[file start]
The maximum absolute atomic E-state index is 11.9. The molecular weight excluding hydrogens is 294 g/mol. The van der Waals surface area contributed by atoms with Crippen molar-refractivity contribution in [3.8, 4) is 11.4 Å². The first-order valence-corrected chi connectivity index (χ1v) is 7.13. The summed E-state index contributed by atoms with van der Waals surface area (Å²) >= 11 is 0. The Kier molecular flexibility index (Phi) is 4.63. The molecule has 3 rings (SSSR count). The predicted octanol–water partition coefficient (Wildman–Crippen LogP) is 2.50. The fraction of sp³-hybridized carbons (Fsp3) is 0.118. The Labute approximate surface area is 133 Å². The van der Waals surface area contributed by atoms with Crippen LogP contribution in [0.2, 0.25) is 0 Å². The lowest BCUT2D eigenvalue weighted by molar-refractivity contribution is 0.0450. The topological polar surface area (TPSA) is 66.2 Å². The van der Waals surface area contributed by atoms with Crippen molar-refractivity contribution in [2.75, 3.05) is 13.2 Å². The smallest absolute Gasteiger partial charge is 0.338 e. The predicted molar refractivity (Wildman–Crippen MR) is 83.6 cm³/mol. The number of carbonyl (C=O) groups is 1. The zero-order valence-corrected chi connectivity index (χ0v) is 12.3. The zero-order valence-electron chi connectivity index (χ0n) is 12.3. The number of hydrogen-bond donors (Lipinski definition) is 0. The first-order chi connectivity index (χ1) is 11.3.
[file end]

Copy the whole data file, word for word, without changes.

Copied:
The maximum absolute atomic E-state index is 11.9. The molecular weight excluding hydrogens is 294 g/mol. The van der Waals surface area contributed by atoms with Crippen molar-refractivity contribution in [3.8, 4) is 11.4 Å². The first-order valence-corrected chi connectivity index (χ1v) is 7.13. The summed E-state index contributed by atoms with van der Waals surface area (Å²) >= 11 is 0. The Kier molecular flexibility index (Phi) is 4.63. The molecule has 3 rings (SSSR count). The predicted octanol–water partition coefficient (Wildman–Crippen LogP) is 2.50. The fraction of sp³-hybridized carbons (Fsp3) is 0.118. The Labute approximate surface area is 133 Å². The van der Waals surface area contributed by atoms with Crippen LogP contribution in [0.2, 0.25) is 0 Å². The lowest BCUT2D eigenvalue weighted by molar-refractivity contribution is 0.0450. The topological polar surface area (TPSA) is 66.2 Å². The van der Waals surface area contributed by atoms with Crippen molar-refractivity contribution in [2.75, 3.05) is 13.2 Å². The smallest absolute Gasteiger partial charge is 0.338 e. The predicted molar refractivity (Wildman–Crippen MR) is 83.6 cm³/mol. The number of carbonyl (C=O) groups is 1. The zero-order valence-corrected chi connectivity index (χ0v) is 12.3. The zero-order valence-electron chi connectivity index (χ0n) is 12.3. The number of hydrogen-bond donors (Lipinski definition) is 0. The first-order chi connectivity index (χ1) is 11.3.